Line Replacement

Q:

 

How do I know when it is time to replace the lines on my main canopy?

A:For skydivers, it seems to be one of the great mysteries of the universe: Who built the pyramids? Why does Stonehenge exist? When do I need to replace my canopy’s lines? Perhaps this article will be able to provide an answer to the latter question.

ASKARIGGER201410-1
Severe wear on Vectran Lines.

Your main canopy should last for 1,500 jumps or more before it is time for retirement, but its lines won’t last nearly that long. So you’ll probably have your canopy relined at some point—maybe even two or three times—before you retire it to car-cover status. Unfortunately, there is no magic number of jumps that determines when it is best to have your main canopy lines replaced. (Lines on canopies jumped in the desert or at the beach tend to wear out sooner than those jumped into grass areas and packed in cleaner environments, for instance). Even so, it is fairly easy to figure out when to replace them as long as you know what to look for. Don’t hesitate to ask for help if your lines don’t look quite right. As with anything equipment-related, the manufacturer and your local rigger can be valuable resources.

ASKARIGGER201410-2
Severe wear on HMA lines.

The type of line installed and the condition of that line are the determining factors for replacement. With each deployment, the slider comes down to your risers with enough speed that the friction between the slider grommets and suspension lines generates heat. This heat causes nylon line such as Spectra and Dacron to shrink. The outside suspension lines and steering lines tend to suffer most from this process, so over time those lines become considerably shorter than lines that attach to the center cells. For Spectra-equipped canopies, it is not unusual for the outside lines and steering lines to shrink five inches or more in just a few hundred jumps. Many jumpers with Spectra-equipped canopies begin to experience unusual openings and slower canopy speeds due to the shortened lines, even though the actual condition of the line seems OK. This happens so gradually that most jumpers never notice the poor opening and flight characteristics developing. However, if you occasionally measure the lines and compare the measurements to the manufacturer’s line-trim chart for that canopy, it will reveal the problem.

ASKARIGGER201410-3
A serrated line.

Regardless of the type of line your canopy uses, you’ll want to inspect your lines regularly. You’ll most likely find the first signs of wear on the outside lines where they attach to the risers and on the lower steering lines just above and below the cat’s eye. The slider grommets tend to abrade the outside line attachment points at the risers, breaking the fibers and making the line thinner. Worn lines appear fuzzy or develop scalloped edges that are easy to see. Once a line is at this point, it is time for replacement, since a worn line will eventually break in two.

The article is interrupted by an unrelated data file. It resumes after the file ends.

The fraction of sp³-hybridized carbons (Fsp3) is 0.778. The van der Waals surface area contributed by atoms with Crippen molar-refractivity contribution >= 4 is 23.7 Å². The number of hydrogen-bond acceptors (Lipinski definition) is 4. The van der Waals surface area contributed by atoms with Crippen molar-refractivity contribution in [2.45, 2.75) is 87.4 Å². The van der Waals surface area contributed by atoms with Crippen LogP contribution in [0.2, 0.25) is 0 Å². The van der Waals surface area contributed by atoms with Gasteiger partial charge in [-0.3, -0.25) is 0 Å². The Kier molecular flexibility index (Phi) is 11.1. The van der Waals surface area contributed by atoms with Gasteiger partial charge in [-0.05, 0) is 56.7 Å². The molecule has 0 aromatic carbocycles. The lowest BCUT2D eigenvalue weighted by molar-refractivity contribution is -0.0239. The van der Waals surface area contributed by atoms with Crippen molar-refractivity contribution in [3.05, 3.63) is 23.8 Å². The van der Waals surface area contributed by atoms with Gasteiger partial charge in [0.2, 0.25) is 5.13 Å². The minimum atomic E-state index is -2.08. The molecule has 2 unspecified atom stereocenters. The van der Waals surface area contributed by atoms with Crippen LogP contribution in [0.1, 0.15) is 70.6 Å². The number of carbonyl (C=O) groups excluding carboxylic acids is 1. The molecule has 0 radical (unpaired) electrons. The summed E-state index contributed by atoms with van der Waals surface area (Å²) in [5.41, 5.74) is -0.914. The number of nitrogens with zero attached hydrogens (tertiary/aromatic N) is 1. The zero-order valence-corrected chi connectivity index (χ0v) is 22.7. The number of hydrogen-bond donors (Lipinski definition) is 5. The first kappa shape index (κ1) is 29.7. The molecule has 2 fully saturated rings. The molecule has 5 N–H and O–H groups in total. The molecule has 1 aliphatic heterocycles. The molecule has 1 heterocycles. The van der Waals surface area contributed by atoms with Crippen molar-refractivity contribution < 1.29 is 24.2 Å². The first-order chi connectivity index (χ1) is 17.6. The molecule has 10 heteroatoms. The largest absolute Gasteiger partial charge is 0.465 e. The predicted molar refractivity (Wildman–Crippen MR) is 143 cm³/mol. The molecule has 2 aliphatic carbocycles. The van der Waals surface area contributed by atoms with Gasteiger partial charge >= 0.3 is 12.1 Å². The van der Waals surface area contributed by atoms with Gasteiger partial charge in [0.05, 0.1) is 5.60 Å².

Vectran and HMA (high-modulus aramid) lines resist shrinkage well, so inspection may be the only way to determine if they are in need of replacement. However, Vectran and HMA lines have been known to break before showing obvious signs of wear, so jumpers may want to keep track of the number of jumps on each line set and replace them at regular intervals. (Check with the canopy manufacturer for recommendations.)

Spend a few minutes of each jumping day to inspect your lines so you can keep an eye on the wear that is taking place. It will help you catch problems early and may even help you avoid a reserve ride. Besides, you will sleep better at night knowing you have solved one of the world’s greatest mysteries.

—Jim Crouch | D-16979
USPA Director of Safety & Training and FAA Senior Rigger

Comments

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Glen Whitener, D2930
Mon, 02/16/2015 - 23:02

Lines Are important and they almost always work, but a properly trimmed parachute can make the difference of just hitting the pea gravel or stepping on the disk. I was at the Nationals in 1972 and was having trouble with accuracy when the champion of the previous year told me to measure my lines. I did and found that my front lines on my "CLOUD" were stretched about 4". I cut the threads and adjusted the length and taped the lines below the not and I could get the dead centers that I needed to compete. Check your lines!

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